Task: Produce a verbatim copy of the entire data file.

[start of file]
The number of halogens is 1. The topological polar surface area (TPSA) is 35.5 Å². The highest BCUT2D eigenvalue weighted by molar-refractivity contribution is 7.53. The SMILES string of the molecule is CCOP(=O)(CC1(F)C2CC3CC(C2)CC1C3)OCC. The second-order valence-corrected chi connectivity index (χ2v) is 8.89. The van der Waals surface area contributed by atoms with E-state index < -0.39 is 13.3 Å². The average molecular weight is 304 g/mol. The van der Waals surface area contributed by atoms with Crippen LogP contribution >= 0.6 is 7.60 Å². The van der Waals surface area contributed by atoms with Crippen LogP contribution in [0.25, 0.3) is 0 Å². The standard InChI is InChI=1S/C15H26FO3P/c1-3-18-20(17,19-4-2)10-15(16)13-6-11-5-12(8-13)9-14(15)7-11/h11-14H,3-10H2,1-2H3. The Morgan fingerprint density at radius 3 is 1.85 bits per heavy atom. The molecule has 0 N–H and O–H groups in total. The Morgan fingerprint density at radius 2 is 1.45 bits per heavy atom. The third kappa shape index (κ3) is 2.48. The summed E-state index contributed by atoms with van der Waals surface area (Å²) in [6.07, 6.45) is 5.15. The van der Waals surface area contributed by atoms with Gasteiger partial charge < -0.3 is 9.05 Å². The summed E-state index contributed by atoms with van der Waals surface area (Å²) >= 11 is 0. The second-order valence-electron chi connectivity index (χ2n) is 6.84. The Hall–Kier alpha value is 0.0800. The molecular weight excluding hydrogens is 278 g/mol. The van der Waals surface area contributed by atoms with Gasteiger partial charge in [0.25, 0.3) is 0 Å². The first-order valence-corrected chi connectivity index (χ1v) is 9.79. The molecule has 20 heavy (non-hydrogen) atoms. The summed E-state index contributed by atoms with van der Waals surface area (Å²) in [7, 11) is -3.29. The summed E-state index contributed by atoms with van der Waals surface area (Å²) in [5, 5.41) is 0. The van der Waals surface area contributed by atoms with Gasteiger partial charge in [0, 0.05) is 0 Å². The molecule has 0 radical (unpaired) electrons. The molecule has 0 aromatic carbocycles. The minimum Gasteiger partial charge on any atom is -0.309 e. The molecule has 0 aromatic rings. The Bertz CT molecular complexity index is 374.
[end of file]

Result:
The number of halogens is 1. The topological polar surface area (TPSA) is 35.5 Å². The highest BCUT2D eigenvalue weighted by molar-refractivity contribution is 7.53. The SMILES string of the molecule is CCOP(=O)(CC1(F)C2CC3CC(C2)CC1C3)OCC. The second-order valence-corrected chi connectivity index (χ2v) is 8.89. The van der Waals surface area contributed by atoms with E-state index < -0.39 is 13.3 Å². The average molecular weight is 304 g/mol. The van der Waals surface area contributed by atoms with Crippen LogP contribution >= 0.6 is 7.60 Å². The van der Waals surface area contributed by atoms with Crippen LogP contribution in [0.25, 0.3) is 0 Å². The standard InChI is InChI=1S/C15H26FO3P/c1-3-18-20(17,19-4-2)10-15(16)13-6-11-5-12(8-13)9-14(15)7-11/h11-14H,3-10H2,1-2H3. The Morgan fingerprint density at radius 3 is 1.85 bits per heavy atom. The molecule has 0 N–H and O–H groups in total. The Morgan fingerprint density at radius 2 is 1.45 bits per heavy atom. The third kappa shape index (κ3) is 2.48. The summed E-state index contributed by atoms with van der Waals surface area (Å²) in [6.07, 6.45) is 5.15. The van der Waals surface area contributed by atoms with Gasteiger partial charge < -0.3 is 9.05 Å². The summed E-state index contributed by atoms with van der Waals surface area (Å²) >= 11 is 0. The second-order valence-electron chi connectivity index (χ2n) is 6.84. The Hall–Kier alpha value is 0.0800. The molecular weight excluding hydrogens is 278 g/mol. The van der Waals surface area contributed by atoms with Gasteiger partial charge in [0.25, 0.3) is 0 Å². The first-order valence-corrected chi connectivity index (χ1v) is 9.79. The molecule has 20 heavy (non-hydrogen) atoms. The summed E-state index contributed by atoms with van der Waals surface area (Å²) in [7, 11) is -3.29. The summed E-state index contributed by atoms with van der Waals surface area (Å²) in [5, 5.41) is 0. The van der Waals surface area contributed by atoms with Gasteiger partial charge in [0, 0.05) is 0 Å². The molecule has 0 radical (unpaired) electrons. The molecule has 0 aromatic carbocycles. The minimum Gasteiger partial charge on any atom is -0.309 e. The molecule has 0 aromatic rings. The Bertz CT molecular complexity index is 374.